The SMS Szent István sinks 
It is very well done and features extensive found-footage from the conflict including the capsizing of the Austrian battleship SMS Szent István in 1918… which adds extra reality with the horrific sight of hundreds of figures swimming away from the massive hull as it rolls over.

Kings College's Dr Lawrence Napper introduced and said that this, mostly German production was part of a process of more balanced relationships between the former enemies, by this stage the Germans are recognised as men with honour as well as ruthless efficiency.

Lawrence also introduced Q Ships (1928), a more typical battle reconstruction film, directed by Geoffrey Barkas and Michael Barringer for New Era Films (an offshoot of British Instructional Films) which showed the role of armed cargo ships in entrapping German U-Boats. After Jutland the prospect of another great face-off between battleship-led fleets diminished and submarines became the key German naval weapon as they attempted to interrupt supplies to the Allies. There’s very little fictional drama and the focus was very "procedural" as they tried to show the actuality. Admiral Lord Jellicoe – who commanded the British fleet at Jutland – even features in the film to add authenticity and it was not uncommon for former combatants to be featured.

Even the mud was imported in the quest for accuracy and authentic ships and weaponry was used along with narratives based on actual medal-winning events. The films were “memory spectacles” for old troops who would watch them on the afternoons of Remembrance Sunday.

John Sweeney played his own respects with accompaniment that let the story breathe as the Brits chased an enemy submarine.

Oooh, Q-Ships is on Grapevine DVD
There were also three sections compiling shorter films: in America at War: Hollywood in the Air, Kevin Brownlow talked through his interviews with Colleen Moore in relation to Lilac Time, the film she made with Gary Cooper and, mostly, William “Wild Bill” Wellman on Wings which left me wanting to watch that film again on the big screen. After The Big Parade, Wings was another blockbuster and Howard Hughes was watching, again and again as he put together Hell’s Angels.

Hollywood on the Ground had Glenn Mitchel and Dave Wyatt introducing a mixed bag of which my favourite was Pearl White’s Pearl of the Army (1916) – it may be incomplete but it shows how one of the pioneers of women in action adventure films worked. There were also some classy comic cuts from Harry Langdon, Natalie Kingston and Vernon Dent in All Night Long (1924).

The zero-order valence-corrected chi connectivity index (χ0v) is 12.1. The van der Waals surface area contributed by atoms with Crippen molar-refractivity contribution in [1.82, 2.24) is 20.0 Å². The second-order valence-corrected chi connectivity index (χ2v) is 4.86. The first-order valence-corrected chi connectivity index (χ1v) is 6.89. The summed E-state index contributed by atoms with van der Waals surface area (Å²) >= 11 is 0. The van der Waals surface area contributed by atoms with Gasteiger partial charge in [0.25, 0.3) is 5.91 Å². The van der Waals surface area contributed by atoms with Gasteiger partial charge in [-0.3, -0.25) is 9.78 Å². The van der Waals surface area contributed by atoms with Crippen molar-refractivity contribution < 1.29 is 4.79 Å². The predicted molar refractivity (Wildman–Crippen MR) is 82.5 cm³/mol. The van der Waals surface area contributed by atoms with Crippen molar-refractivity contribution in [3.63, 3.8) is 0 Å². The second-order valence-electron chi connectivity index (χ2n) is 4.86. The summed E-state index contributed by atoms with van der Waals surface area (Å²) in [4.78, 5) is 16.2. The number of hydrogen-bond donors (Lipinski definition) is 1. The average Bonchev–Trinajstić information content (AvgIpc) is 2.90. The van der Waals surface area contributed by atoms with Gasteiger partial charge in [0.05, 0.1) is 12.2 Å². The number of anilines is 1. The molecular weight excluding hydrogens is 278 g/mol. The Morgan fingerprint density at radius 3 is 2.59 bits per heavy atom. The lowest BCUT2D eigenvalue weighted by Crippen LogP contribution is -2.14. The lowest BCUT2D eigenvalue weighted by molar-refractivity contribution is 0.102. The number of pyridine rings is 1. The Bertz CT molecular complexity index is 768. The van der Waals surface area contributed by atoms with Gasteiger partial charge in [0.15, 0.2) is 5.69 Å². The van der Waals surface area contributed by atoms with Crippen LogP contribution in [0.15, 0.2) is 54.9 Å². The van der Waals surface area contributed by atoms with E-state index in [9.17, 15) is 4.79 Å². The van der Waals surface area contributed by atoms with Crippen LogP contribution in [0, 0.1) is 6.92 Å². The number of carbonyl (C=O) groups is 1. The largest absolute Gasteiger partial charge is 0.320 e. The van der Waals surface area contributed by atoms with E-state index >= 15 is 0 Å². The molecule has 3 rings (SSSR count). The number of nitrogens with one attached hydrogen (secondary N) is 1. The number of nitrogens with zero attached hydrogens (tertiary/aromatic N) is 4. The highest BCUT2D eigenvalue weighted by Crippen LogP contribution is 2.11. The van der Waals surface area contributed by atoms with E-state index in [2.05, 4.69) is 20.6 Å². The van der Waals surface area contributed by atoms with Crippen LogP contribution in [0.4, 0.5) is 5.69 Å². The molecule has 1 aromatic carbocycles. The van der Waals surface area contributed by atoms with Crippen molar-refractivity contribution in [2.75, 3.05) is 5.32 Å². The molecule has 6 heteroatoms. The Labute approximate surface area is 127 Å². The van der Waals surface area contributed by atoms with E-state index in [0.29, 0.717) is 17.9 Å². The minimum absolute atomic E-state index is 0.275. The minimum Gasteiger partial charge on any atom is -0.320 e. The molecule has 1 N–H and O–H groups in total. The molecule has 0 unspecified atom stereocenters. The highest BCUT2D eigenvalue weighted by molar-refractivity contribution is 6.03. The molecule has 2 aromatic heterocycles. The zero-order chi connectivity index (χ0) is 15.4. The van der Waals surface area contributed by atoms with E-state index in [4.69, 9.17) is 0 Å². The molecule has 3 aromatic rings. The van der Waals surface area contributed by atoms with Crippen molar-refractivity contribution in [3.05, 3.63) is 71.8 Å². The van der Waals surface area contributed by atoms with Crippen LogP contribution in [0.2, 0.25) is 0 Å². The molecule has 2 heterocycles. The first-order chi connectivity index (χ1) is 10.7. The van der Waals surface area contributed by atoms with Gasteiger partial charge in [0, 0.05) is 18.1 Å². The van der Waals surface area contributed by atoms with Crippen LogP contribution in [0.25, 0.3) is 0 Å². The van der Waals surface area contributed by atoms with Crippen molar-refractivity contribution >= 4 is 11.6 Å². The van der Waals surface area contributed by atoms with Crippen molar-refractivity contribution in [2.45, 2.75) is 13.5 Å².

As a treat, Colin Sell accompanied these two segments and showed that he may well have had some previous experience… only “Samantha” knows for sure and she’ll never tell!

Lastly there were shorts from this side of the pond with Europe at War which included a fascinating single reel of a Herbert Brenon feature in which the Germans invade Chester. Victory and Peace (1918) came too late and was dogged by bad-luck and self-sabotage and so only this one reel survives: it’s powerful in its way as the city is bombed and children die – but propaganda that was simply after the show. You can watch the film for free on the BFI Player.

Nurse and Martyr (1915) was a highly-propagandist take on the execution of Edith Cavell featuring the rather too glamourous Cora Lee in the lead and an unknown actor as Elsa, a no-mark German who blames Cavell for her own failings and gets revenge by selling her out. An unnecessary addition to the story which, as the Fifeshire Advertiser noted, will “touch the heart of a nation… the British ‘Joan of Arc’…”

Edith (Cora Lee)  is betrayed by evil Elsa
Congratulations and thanks to all at the Bioscope and Cinema Museum who make these days possible. At the end Michelle Facey reminded us of the main importance of these films: “we shall not forget” those who sacrificed all for their country in a war that finished a century ago but which shaped the Twentieth Century and beyond.

Friday, 16 November 2018

Days of future past… City Without Jews (1924), Barbican with Olga Neuwirth and PHACE Ensemble conducted by Nacho de Paz

In the pre-screening Q&A with Bryony Dixon, composer Olga Neuwirth mentioned that she had just heard Theresa May say that political leadership wasn’t about the “easy task” but about “the right task” in response to the people’s will. It’s a phrase that the Austrian felt chimed very much with the decision by the Chancellor in this film’s fictitious country of Utopia when, responding to the electorate’s constant blaming of the Jews for their every ill, he decides to exile them all even against his better judgement.